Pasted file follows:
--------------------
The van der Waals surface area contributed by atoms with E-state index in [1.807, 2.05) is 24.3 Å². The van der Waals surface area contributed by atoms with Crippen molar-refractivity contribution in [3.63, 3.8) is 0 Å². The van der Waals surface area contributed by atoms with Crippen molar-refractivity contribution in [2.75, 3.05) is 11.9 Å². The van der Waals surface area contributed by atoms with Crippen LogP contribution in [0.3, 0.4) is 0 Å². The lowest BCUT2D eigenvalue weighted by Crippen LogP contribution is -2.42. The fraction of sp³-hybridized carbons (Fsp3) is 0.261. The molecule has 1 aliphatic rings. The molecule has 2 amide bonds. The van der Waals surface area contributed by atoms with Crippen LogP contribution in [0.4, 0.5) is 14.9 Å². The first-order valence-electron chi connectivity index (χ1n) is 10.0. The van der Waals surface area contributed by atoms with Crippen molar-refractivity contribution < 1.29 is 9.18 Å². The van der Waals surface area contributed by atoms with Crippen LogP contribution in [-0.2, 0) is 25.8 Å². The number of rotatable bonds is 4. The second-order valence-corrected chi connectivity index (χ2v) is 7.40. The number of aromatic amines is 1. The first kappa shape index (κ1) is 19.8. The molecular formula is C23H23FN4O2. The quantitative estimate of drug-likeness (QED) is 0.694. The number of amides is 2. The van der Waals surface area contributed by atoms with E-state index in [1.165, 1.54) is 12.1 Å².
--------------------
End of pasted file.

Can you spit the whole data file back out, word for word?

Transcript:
The van der Waals surface area contributed by atoms with E-state index in [1.807, 2.05) is 24.3 Å². The van der Waals surface area contributed by atoms with Crippen molar-refractivity contribution in [3.63, 3.8) is 0 Å². The van der Waals surface area contributed by atoms with Crippen molar-refractivity contribution in [2.75, 3.05) is 11.9 Å². The van der Waals surface area contributed by atoms with Crippen LogP contribution in [0.3, 0.4) is 0 Å². The lowest BCUT2D eigenvalue weighted by Crippen LogP contribution is -2.42. The fraction of sp³-hybridized carbons (Fsp3) is 0.261. The molecule has 1 aliphatic rings. The molecule has 2 amide bonds. The van der Waals surface area contributed by atoms with Crippen LogP contribution in [0.4, 0.5) is 14.9 Å². The first-order valence-electron chi connectivity index (χ1n) is 10.0. The van der Waals surface area contributed by atoms with Crippen molar-refractivity contribution < 1.29 is 9.18 Å². The van der Waals surface area contributed by atoms with Crippen LogP contribution in [-0.2, 0) is 25.8 Å². The number of rotatable bonds is 4. The second-order valence-corrected chi connectivity index (χ2v) is 7.40. The number of aromatic amines is 1. The first kappa shape index (κ1) is 19.8. The molecular formula is C23H23FN4O2. The quantitative estimate of drug-likeness (QED) is 0.694. The number of amides is 2. The van der Waals surface area contributed by atoms with E-state index in [1.165, 1.54) is 12.1 Å².